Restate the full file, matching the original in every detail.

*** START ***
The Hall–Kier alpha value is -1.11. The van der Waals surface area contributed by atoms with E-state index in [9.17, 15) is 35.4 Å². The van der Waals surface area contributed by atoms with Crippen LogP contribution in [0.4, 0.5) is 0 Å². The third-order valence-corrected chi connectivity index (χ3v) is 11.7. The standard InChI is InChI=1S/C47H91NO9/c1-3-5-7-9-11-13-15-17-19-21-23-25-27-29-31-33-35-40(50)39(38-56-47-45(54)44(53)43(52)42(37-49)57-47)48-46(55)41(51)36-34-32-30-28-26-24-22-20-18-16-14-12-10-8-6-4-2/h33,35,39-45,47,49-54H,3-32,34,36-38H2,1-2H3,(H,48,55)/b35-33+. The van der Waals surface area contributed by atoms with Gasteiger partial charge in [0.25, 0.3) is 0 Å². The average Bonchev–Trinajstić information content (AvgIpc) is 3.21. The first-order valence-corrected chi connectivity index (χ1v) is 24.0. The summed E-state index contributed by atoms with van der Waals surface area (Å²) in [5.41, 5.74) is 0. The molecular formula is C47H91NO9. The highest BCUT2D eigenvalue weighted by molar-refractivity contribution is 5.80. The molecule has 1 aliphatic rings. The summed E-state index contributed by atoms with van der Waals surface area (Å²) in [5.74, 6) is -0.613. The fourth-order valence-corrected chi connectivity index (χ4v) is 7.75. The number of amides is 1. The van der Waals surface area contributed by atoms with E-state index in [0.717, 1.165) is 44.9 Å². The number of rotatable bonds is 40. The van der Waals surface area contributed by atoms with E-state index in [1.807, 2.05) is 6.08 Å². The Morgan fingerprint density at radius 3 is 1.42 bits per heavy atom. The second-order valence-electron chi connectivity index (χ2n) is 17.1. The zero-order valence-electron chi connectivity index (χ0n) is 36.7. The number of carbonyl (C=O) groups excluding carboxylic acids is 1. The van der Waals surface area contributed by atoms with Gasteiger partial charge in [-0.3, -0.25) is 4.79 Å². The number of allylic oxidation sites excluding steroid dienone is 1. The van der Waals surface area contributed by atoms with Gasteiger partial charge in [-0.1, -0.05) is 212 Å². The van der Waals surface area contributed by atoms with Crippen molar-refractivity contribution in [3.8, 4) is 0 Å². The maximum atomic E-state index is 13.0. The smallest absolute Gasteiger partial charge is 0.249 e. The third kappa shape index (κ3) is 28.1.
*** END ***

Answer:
The Hall–Kier alpha value is -1.11. The van der Waals surface area contributed by atoms with E-state index in [9.17, 15) is 35.4 Å². The van der Waals surface area contributed by atoms with Crippen LogP contribution in [0.4, 0.5) is 0 Å². The third-order valence-corrected chi connectivity index (χ3v) is 11.7. The standard InChI is InChI=1S/C47H91NO9/c1-3-5-7-9-11-13-15-17-19-21-23-25-27-29-31-33-35-40(50)39(38-56-47-45(54)44(53)43(52)42(37-49)57-47)48-46(55)41(51)36-34-32-30-28-26-24-22-20-18-16-14-12-10-8-6-4-2/h33,35,39-45,47,49-54H,3-32,34,36-38H2,1-2H3,(H,48,55)/b35-33+. The van der Waals surface area contributed by atoms with Gasteiger partial charge in [0.25, 0.3) is 0 Å². The average Bonchev–Trinajstić information content (AvgIpc) is 3.21. The first-order valence-corrected chi connectivity index (χ1v) is 24.0. The summed E-state index contributed by atoms with van der Waals surface area (Å²) in [5.41, 5.74) is 0. The molecular formula is C47H91NO9. The highest BCUT2D eigenvalue weighted by molar-refractivity contribution is 5.80. The molecule has 1 aliphatic rings. The summed E-state index contributed by atoms with van der Waals surface area (Å²) in [5.74, 6) is -0.613. The fourth-order valence-corrected chi connectivity index (χ4v) is 7.75. The number of amides is 1. The van der Waals surface area contributed by atoms with E-state index in [0.717, 1.165) is 44.9 Å². The number of rotatable bonds is 40. The van der Waals surface area contributed by atoms with E-state index in [1.807, 2.05) is 6.08 Å². The Morgan fingerprint density at radius 3 is 1.42 bits per heavy atom. The second-order valence-electron chi connectivity index (χ2n) is 17.1. The zero-order valence-electron chi connectivity index (χ0n) is 36.7. The number of carbonyl (C=O) groups excluding carboxylic acids is 1. The van der Waals surface area contributed by atoms with Gasteiger partial charge in [-0.3, -0.25) is 4.79 Å². The number of allylic oxidation sites excluding steroid dienone is 1. The van der Waals surface area contributed by atoms with Gasteiger partial charge in [-0.1, -0.05) is 212 Å². The van der Waals surface area contributed by atoms with Crippen molar-refractivity contribution in [3.8, 4) is 0 Å². The maximum atomic E-state index is 13.0. The smallest absolute Gasteiger partial charge is 0.249 e. The third kappa shape index (κ3) is 28.1.